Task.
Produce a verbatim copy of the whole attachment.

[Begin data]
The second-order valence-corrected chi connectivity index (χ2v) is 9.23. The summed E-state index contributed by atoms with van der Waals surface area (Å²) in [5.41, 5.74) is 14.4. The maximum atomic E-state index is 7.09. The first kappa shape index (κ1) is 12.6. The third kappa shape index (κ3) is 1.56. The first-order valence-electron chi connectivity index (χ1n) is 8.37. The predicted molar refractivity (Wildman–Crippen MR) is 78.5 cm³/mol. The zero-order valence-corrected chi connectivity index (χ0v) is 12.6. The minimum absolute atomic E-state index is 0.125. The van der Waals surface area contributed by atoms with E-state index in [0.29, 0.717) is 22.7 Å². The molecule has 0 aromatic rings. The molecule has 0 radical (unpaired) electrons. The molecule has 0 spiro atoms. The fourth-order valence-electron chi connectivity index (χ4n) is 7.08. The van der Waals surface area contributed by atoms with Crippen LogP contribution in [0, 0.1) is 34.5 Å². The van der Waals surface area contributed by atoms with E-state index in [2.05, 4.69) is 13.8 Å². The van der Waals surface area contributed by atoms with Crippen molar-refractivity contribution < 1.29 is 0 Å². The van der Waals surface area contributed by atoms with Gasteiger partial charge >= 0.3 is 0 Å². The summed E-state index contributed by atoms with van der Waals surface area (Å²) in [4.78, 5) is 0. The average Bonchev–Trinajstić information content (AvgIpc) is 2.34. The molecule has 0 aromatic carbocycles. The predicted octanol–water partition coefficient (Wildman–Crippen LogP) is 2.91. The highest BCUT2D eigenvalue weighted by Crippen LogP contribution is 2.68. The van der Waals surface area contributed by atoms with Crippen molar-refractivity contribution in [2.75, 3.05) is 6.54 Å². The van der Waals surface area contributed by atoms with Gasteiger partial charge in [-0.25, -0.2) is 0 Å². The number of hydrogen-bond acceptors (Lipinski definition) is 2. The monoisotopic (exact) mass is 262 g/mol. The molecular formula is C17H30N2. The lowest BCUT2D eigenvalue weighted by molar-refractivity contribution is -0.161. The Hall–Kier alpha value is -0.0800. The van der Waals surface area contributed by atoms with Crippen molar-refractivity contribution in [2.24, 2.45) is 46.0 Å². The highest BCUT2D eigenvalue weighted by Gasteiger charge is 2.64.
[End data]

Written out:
The second-order valence-corrected chi connectivity index (χ2v) is 9.23. The summed E-state index contributed by atoms with van der Waals surface area (Å²) in [5.41, 5.74) is 14.4. The maximum atomic E-state index is 7.09. The first kappa shape index (κ1) is 12.6. The third kappa shape index (κ3) is 1.56. The first-order valence-electron chi connectivity index (χ1n) is 8.37. The predicted molar refractivity (Wildman–Crippen MR) is 78.5 cm³/mol. The zero-order valence-corrected chi connectivity index (χ0v) is 12.6. The minimum absolute atomic E-state index is 0.125. The van der Waals surface area contributed by atoms with E-state index in [0.29, 0.717) is 22.7 Å². The molecule has 0 aromatic rings. The molecule has 0 radical (unpaired) electrons. The molecule has 0 spiro atoms. The fourth-order valence-electron chi connectivity index (χ4n) is 7.08. The van der Waals surface area contributed by atoms with Crippen LogP contribution in [0, 0.1) is 34.5 Å². The van der Waals surface area contributed by atoms with E-state index in [2.05, 4.69) is 13.8 Å². The van der Waals surface area contributed by atoms with Crippen molar-refractivity contribution < 1.29 is 0 Å². The van der Waals surface area contributed by atoms with Gasteiger partial charge >= 0.3 is 0 Å². The summed E-state index contributed by atoms with van der Waals surface area (Å²) in [4.78, 5) is 0. The average Bonchev–Trinajstić information content (AvgIpc) is 2.34. The molecule has 0 aromatic carbocycles. The predicted octanol–water partition coefficient (Wildman–Crippen LogP) is 2.91. The highest BCUT2D eigenvalue weighted by Crippen LogP contribution is 2.68. The van der Waals surface area contributed by atoms with Crippen molar-refractivity contribution in [2.75, 3.05) is 6.54 Å². The van der Waals surface area contributed by atoms with Gasteiger partial charge in [-0.25, -0.2) is 0 Å². The number of hydrogen-bond acceptors (Lipinski definition) is 2. The monoisotopic (exact) mass is 262 g/mol. The molecular formula is C17H30N2. The lowest BCUT2D eigenvalue weighted by molar-refractivity contribution is -0.161. The Hall–Kier alpha value is -0.0800. The van der Waals surface area contributed by atoms with Crippen molar-refractivity contribution in [2.24, 2.45) is 46.0 Å². The highest BCUT2D eigenvalue weighted by Gasteiger charge is 2.64.